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Unexpected


I do regular birding walks at sites along fixed routes counting every individual of each species, bird and non-bird, that I can identify and have done so for many years. One walk is along a public footpath from Boxford Common south towards Bagnor and back. Part of the route is one of the transacts of a BTO Breeding Bird Survey that I have been doing for the last 21 years, so I am quite familiar with all the wildlife usually seen there. I try to do the walk twice a month, once as a minimum.


I was walking the route the other day (September) when it occurred to me that there was a regularly seen species that I could not recall seeing on recent walks here or elsewhere where I regularly count: no Pheasants or any gamebirds! A quick check on Bird Track showed that I had last recorded this species on the 9th June 2023, a lone bird seen on the Boxford Common walk. This year to the end of September I have only detected the species 30 times out of 174 trips around Newbury in 2023. Normally I would expect to record Pheasant on almost every outing.


To many, Pheasant is one of those "background" birds; like Woodpigeon, they are usually to be found on every trip when out and about in West Berkshire, even if it is just detected calling somewhere in the distance and they are so familiar as to go unrecorded by some. Often though there are many to be seen, particularly just before and around the beginning of the shooting season from September onwards when thousands are released annually to the wild. For me, one of the most evocative sounds of the countryside particularly in the autumn or any time of the year are Pheasants calling in the gloom as they fly to roost at dusk, just as the darkness of the night closes in.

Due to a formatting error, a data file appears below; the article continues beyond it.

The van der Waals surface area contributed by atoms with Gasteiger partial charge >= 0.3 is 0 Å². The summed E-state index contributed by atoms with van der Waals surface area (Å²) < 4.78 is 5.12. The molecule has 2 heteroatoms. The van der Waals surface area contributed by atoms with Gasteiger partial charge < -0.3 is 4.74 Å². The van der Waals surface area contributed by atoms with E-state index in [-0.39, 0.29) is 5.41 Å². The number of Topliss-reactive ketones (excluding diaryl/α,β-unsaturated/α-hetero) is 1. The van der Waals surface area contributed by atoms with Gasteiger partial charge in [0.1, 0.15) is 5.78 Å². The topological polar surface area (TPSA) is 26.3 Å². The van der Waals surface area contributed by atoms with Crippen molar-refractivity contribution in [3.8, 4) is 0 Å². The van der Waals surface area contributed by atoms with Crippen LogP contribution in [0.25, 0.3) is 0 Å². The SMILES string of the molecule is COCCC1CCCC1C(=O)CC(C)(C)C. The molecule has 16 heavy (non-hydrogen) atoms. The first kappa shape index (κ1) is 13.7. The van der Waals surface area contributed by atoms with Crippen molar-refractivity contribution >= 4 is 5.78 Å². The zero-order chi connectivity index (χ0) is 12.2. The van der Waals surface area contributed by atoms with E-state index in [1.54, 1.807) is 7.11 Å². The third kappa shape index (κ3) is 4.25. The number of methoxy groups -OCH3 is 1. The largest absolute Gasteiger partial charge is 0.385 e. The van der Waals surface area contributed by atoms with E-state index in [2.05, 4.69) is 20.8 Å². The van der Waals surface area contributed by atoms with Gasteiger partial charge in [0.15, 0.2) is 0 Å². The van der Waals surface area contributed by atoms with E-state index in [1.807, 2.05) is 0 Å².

So why am I seeing fewer and fewer Pheasant now? If you live or walk where there are active shooting estates, there are probably plenty of them still. However, the lockdowns of covid have had many unforeseen consequences. For the shooting industry, particularly for the Autumn, lockdown stopped all activity. Many smaller shoots don't seem to have recovered from this and no longer operate, and as a consequence the businesses that breed and supply birds for shooting has also declined significantly. I understand such of those that are still in business are finding it difficult to keep up with the demand for poults. At least one big estate on the North Hampshire Downs appears to have stopped the shooting element of its business - pheasant pens and release enclosure have disappeared, as have the gamekeepers regularly seen out and about. Also, the habitat maintenance associated with shooting has stopped, footpaths are growing over and there are no game strips, such areas reverting to agricultural use.